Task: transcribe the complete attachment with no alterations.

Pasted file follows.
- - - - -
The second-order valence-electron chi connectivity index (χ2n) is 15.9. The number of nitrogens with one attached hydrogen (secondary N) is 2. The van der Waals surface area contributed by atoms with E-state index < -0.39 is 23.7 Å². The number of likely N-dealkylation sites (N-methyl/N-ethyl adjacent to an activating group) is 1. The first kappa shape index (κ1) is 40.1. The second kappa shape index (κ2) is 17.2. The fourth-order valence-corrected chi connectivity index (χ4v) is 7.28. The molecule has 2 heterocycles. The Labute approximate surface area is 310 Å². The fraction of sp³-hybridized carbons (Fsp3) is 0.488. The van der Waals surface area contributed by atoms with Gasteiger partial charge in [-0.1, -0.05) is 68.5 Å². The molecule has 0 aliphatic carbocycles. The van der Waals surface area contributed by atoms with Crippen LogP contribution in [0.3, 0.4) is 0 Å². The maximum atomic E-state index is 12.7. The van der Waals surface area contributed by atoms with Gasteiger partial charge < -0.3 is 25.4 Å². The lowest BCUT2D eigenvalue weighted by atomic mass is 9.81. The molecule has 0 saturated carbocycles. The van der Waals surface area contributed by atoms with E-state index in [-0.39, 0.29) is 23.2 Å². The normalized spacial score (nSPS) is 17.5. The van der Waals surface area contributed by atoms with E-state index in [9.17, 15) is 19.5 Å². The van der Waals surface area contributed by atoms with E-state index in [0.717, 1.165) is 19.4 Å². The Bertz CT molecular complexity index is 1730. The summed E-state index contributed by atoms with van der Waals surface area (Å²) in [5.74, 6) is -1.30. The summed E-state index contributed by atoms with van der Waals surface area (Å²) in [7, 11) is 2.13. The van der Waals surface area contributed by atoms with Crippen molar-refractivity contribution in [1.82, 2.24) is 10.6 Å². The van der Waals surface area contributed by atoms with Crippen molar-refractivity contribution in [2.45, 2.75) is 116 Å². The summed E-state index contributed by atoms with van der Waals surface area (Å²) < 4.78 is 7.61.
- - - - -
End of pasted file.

The second-order valence-electron chi connectivity index (χ2n) is 15.9. The number of nitrogens with one attached hydrogen (secondary N) is 2. The van der Waals surface area contributed by atoms with E-state index < -0.39 is 23.7 Å². The number of likely N-dealkylation sites (N-methyl/N-ethyl adjacent to an activating group) is 1. The first kappa shape index (κ1) is 40.1. The second kappa shape index (κ2) is 17.2. The fourth-order valence-corrected chi connectivity index (χ4v) is 7.28. The molecule has 2 heterocycles. The Labute approximate surface area is 310 Å². The fraction of sp³-hybridized carbons (Fsp3) is 0.488. The van der Waals surface area contributed by atoms with Gasteiger partial charge in [-0.1, -0.05) is 68.5 Å². The molecule has 0 aliphatic carbocycles. The van der Waals surface area contributed by atoms with Crippen LogP contribution in [0.3, 0.4) is 0 Å². The maximum atomic E-state index is 12.7. The van der Waals surface area contributed by atoms with Gasteiger partial charge < -0.3 is 25.4 Å². The lowest BCUT2D eigenvalue weighted by atomic mass is 9.81. The molecule has 0 saturated carbocycles. The van der Waals surface area contributed by atoms with E-state index in [-0.39, 0.29) is 23.2 Å². The normalized spacial score (nSPS) is 17.5. The van der Waals surface area contributed by atoms with E-state index in [9.17, 15) is 19.5 Å². The van der Waals surface area contributed by atoms with E-state index in [0.717, 1.165) is 19.4 Å². The Bertz CT molecular complexity index is 1730. The summed E-state index contributed by atoms with van der Waals surface area (Å²) in [5.74, 6) is -1.30. The summed E-state index contributed by atoms with van der Waals surface area (Å²) in [7, 11) is 2.13. The van der Waals surface area contributed by atoms with Crippen molar-refractivity contribution in [1.82, 2.24) is 10.6 Å². The van der Waals surface area contributed by atoms with Crippen molar-refractivity contribution in [2.45, 2.75) is 116 Å². The summed E-state index contributed by atoms with van der Waals surface area (Å²) < 4.78 is 7.61.